# Transient flow

Transient flow, is flow where the flow velocity and pressure are changing
with time. When changes occur to a fluid systems such as the starting or stopping
of a pump, closing or opening a valve, or changes in tank levels, then transient
flow conditions exist: otherwise the system is steady state. Often transient
flow conditions persist as oscillating pressure and velocity waves for some
time after the initial event that caused it.

Transient flow is usually referred to as surge or water hammer, and the terms
are commonly interchanged. But strictly speaking surge is where the mass oscillation
of the fluid is the dominating force and the compressibility of fluid is not
significant, for example two connecting reservoirs oscillating up and down.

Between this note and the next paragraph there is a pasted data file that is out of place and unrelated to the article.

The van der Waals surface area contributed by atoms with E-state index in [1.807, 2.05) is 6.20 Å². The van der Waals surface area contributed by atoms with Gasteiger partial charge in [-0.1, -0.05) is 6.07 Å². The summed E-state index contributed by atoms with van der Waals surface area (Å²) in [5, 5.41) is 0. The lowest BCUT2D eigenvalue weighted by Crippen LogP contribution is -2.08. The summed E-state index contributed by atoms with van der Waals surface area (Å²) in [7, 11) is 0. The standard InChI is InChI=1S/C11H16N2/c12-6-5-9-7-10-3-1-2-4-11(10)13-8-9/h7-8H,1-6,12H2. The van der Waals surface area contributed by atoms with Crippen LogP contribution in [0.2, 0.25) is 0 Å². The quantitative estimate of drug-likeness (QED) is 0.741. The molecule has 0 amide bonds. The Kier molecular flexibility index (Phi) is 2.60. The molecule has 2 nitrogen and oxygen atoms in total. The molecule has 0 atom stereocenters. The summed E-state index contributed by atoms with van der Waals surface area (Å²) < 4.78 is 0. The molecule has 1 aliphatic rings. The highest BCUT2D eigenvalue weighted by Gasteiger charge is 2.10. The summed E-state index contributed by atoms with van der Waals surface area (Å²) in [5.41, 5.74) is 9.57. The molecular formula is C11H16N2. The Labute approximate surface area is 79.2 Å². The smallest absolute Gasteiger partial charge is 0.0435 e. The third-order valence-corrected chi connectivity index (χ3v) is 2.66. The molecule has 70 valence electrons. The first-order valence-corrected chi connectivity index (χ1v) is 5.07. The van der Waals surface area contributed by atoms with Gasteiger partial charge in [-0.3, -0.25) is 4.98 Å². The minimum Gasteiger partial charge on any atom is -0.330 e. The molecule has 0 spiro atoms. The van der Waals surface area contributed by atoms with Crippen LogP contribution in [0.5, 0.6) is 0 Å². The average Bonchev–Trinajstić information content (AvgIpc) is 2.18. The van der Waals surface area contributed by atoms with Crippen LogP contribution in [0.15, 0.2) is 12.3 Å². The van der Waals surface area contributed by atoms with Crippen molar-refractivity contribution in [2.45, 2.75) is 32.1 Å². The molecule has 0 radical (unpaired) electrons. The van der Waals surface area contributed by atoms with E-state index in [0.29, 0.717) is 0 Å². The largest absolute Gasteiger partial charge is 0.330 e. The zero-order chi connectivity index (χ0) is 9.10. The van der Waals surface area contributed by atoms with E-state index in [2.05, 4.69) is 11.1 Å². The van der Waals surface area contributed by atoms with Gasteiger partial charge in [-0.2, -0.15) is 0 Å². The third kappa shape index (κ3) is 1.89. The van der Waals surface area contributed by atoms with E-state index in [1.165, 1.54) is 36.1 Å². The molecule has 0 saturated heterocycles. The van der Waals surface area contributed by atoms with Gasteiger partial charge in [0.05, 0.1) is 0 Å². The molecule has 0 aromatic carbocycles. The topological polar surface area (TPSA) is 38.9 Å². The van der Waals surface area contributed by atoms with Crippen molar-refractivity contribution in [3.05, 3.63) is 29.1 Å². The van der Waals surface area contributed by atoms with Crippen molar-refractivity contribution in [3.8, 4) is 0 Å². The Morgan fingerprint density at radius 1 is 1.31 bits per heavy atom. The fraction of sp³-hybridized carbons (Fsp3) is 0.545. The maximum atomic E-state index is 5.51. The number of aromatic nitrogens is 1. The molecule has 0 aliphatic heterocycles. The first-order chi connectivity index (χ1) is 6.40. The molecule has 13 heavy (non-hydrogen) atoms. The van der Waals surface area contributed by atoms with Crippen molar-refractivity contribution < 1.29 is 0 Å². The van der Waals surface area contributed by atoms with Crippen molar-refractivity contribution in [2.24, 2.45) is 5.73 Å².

Water hammer on the other hand is where the compressibility of the fluid has
the dominant effect such as the sudden closure of a valve.

Transient flow can result in significant transient pressures that may exceed
the design limit of the pipes and fittings. Or it may be important to maintain
a steady flow for example in the process industry. Therefore a detailed understanding
of transient flow can be very important.

Transient flow problems are commonly solved using a finite difference method
known as the method of characteristics. The equations generated by this method
can only readily be solved with a computer. There are a number of commercial
software tools such as Flowmaster and Wanda, which can solve transient flow
problems. However to use the tools requires a detailed understanding of the
flow problem particularly the stiffness of the fluid, the pipe and the pipe
supports as these effect the wave speed which has a dominant effect during
water hammer.

At Fluid Mechanics we have many years experience in solving transient flow
problems. We can provide advice on cost effective ways of minimising transient
flow effects

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